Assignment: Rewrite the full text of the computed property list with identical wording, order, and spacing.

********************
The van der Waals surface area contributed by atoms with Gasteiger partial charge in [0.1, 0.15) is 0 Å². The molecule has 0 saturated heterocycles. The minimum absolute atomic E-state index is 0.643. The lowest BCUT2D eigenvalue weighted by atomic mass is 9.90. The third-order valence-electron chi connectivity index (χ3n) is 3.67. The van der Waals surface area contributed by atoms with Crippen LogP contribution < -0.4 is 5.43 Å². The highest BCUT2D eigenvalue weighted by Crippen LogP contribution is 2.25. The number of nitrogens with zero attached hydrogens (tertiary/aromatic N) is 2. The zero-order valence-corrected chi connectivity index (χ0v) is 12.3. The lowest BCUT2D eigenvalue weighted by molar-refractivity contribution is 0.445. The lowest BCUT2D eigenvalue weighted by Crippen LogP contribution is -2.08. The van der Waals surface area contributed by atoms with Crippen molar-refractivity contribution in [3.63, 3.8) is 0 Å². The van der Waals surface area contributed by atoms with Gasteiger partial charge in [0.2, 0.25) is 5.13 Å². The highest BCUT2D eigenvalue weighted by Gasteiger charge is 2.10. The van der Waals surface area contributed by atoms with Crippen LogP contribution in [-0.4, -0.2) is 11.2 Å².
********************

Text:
The van der Waals surface area contributed by atoms with Gasteiger partial charge in [0.1, 0.15) is 0 Å². The molecule has 0 saturated heterocycles. The minimum absolute atomic E-state index is 0.643. The lowest BCUT2D eigenvalue weighted by atomic mass is 9.90. The third-order valence-electron chi connectivity index (χ3n) is 3.67. The van der Waals surface area contributed by atoms with Crippen LogP contribution < -0.4 is 5.43 Å². The highest BCUT2D eigenvalue weighted by Crippen LogP contribution is 2.25. The number of nitrogens with zero attached hydrogens (tertiary/aromatic N) is 2. The zero-order valence-corrected chi connectivity index (χ0v) is 12.3. The lowest BCUT2D eigenvalue weighted by molar-refractivity contribution is 0.445. The lowest BCUT2D eigenvalue weighted by Crippen LogP contribution is -2.08. The van der Waals surface area contributed by atoms with Crippen molar-refractivity contribution in [3.63, 3.8) is 0 Å². The van der Waals surface area contributed by atoms with Gasteiger partial charge in [0.2, 0.25) is 5.13 Å². The highest BCUT2D eigenvalue weighted by Gasteiger charge is 2.10. The van der Waals surface area contributed by atoms with Crippen LogP contribution in [-0.4, -0.2) is 11.2 Å².